Entries in Public (2)


Federal Government Pay Tops Businesses: CBO Report

Jupiterimages/Thinkstock(WASHINGTON) -- It pays to work for the government. Compared with private sector employees, federal workers are paid about 16 percent more when benefits including health insurance, retirement plans and paid vacation are taken into account, according to a new report from the Congressional Budget Office.

While wages are fairly equal, on average, between public and private employees, the benefit packages for government workers far outpace those of their counterparts in private businesses. Federal employee benefits cost about 48 percent more than benefits for private employees from 2005 to 2010, the CBO report shows.

“The differences in compensation, the issue is are you taking your compensation up front or are you taking it over your lifetime in terms of a better pension,” said Linda Barrington, managing director of our Institute for Compensation Studies at Cornell University.

The federal government spent about $200 billion on employee salaries and benefits in fiscal year 2011, according to the CBO. And at a time when the federal deficit is set to exceed $1 trillion for the fourth year running, that taxpayer-funded compensation is a prime target for many budget-cutters.

Two GOP presidential candidates -- Mitt Romney and Ron Paul -- have vowed to shrink the federal workforce by 10 percent.

“Public servants shouldn’t get a better deal than the taxpayers they work for,” Romney said at the Americans for Prosperity conference in November. “The American people are increasingly working to support the government. It ought to be the other way around.”

Paul calls for the immediate elimination of five entire departments: Interior (70,000 employees), Commerce (56,800 employees), Energy (16,000 employees), Education (4,400 employees) and Housing and Urban Development (9,500 employees). Together these departments employed about 156,700 people in 2010, according to Census data.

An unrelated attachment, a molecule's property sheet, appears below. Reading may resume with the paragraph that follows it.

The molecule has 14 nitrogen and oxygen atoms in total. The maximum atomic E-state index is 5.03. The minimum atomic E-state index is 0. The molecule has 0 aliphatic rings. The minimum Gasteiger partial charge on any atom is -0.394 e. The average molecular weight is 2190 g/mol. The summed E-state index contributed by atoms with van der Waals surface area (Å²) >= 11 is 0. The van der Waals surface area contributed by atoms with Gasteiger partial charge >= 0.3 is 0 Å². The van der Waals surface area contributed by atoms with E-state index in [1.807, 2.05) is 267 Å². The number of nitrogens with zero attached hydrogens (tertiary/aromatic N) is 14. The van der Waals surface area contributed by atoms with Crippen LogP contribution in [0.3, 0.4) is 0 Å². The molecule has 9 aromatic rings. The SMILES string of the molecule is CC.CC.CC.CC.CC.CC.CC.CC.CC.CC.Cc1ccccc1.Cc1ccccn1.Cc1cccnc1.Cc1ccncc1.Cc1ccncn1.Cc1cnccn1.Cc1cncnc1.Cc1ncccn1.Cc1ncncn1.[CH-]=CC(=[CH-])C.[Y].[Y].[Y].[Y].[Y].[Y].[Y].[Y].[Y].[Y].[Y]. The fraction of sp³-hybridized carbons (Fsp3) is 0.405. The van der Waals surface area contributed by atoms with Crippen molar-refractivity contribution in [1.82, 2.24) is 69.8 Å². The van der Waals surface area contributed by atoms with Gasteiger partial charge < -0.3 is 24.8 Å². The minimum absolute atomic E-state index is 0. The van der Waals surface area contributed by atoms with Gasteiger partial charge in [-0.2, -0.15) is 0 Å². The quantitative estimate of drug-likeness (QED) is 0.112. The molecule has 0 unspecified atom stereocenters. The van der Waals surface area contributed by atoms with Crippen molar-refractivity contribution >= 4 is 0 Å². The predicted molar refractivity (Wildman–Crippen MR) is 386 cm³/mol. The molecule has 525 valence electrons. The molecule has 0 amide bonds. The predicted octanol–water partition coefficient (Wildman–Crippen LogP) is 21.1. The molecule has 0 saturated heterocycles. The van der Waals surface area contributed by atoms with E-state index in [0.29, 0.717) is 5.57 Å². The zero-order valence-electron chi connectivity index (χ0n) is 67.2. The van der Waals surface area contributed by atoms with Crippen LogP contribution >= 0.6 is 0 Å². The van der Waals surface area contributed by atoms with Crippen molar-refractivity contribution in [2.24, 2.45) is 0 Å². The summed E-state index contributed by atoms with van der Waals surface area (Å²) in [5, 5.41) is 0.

Romney said he will chop the public payrolls through attrition, not layoffs.

But the size of the federal workforce is already shrinking. Public sector employment has decreased in 18 of the past 24 months, according to the Bureau of Labor Statistics, while private sector employment has increased in all but two of those months.

“Shrinking federal government deficit by laying people off, that may be the right thing in long run but it is having a contractionary effect on the labor market,” Barrington said. “In the short run we need to acknowledge that it may be pushing the number in the wrong direction.”

From 2008 to 2010 the federal workforce, not counting postal employees, shrunk by 20,000 people, according to Census data.

Federal salaries, on the other hand, went up by nearly $4,000, on average, over the same time period, despite a federal pay freeze that’s been in place for the past two years.

One explanation for why federal workers are more expensive than their private sector counterparts is that they are often “older, more educated, and more concentrated in professional occupations,” CBO director Douglas Elmendorf wrote in a blog post explaining the study.

Government employees are, on average, about four years older than private employees. More than half of federal employees -- 51 percent -- have at least a bachelor’s degree compared with 31 percent of non-government workers.

People without a college degree are better off working for the government, while people with advanced degrees tend to make more in the private sector.